Sen. Graham And Others Call for Entitlement and Tax Reform
Sen. Lindsey Graham (R-SC) put revenue on the table Monday night, in an interview on CNN's The Situation Room. Graham spoke out against sequestration and the damage that it would do to the Department of Defense, but also said that it brought an opportunity to agree upon a comprehensive plan.
Speaking on the sequester, Graham said:
To me this is a bipartisan problem. I voted against this deal because it is a lousy way to cut $1.2 trillion, which is imminently achievable. This is a chance to do the big deal. I'm willing to raise $600 billion in revenue if my Democratic friends are willing to reform entitlements and we can fix sequestration together.
We know the a comprehensive deal will require both tax and entitlement reform in order to reduce future deficits. It was good to see Graham call for both last night, but he has not been the only one. Sen. Mark Warner (D-VA) called for more revenues and spending cuts on CBS's This Morning. Sen. John McCain suggested that he would be willing to look at "revenue closers," or tax expenditures, in a interview on Fox News Sunday. And Rep. Scott Rigell (R-VA) recently said that he was willing to consider additional revenue in order to avoid sequestration.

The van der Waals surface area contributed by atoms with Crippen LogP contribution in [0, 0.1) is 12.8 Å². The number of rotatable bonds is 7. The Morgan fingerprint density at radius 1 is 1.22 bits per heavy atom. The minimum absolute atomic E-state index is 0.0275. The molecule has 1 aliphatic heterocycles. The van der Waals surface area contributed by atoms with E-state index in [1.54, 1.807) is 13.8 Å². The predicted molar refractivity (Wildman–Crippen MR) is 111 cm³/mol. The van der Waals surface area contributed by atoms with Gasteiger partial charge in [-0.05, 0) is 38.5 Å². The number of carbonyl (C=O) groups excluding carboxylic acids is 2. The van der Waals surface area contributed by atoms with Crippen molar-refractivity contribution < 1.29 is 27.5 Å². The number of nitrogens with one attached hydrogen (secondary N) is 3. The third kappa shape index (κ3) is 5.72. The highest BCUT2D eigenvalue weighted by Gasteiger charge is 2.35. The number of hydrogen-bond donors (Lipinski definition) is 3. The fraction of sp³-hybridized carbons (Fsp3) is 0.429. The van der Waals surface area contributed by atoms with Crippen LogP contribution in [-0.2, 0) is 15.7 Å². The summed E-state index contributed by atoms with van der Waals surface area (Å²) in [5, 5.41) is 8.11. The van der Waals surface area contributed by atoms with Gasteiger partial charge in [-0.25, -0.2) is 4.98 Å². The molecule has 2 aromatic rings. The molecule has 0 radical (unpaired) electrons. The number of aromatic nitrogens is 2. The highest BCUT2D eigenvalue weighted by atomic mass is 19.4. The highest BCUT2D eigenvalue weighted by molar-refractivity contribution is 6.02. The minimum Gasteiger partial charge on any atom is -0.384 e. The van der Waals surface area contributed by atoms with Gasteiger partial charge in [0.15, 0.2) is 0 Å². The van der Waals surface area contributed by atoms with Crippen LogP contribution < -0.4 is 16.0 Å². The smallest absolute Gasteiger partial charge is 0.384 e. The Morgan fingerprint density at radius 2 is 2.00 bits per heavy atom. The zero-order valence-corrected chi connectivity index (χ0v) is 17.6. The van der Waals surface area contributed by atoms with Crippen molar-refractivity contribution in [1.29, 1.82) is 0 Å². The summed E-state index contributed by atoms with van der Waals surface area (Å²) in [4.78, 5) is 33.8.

Supporting both more revenue through tax reform and cutting spending through entitlement reform will be difficult for many lawmakers. But as we've said frequently here on The Bottom Line, the only way we are likely to solve our deficit problem is through bipartisan compromise that does both. Lawmakers need only to look at the recent framework from former Fiscal Commission co-chairs Erskine Bowles and Alan Simpson - it is difficult to come up with a plan that contains the needed $2.4 trillion in deficit reduction without taking a hard look at our tax code and growing health care spending.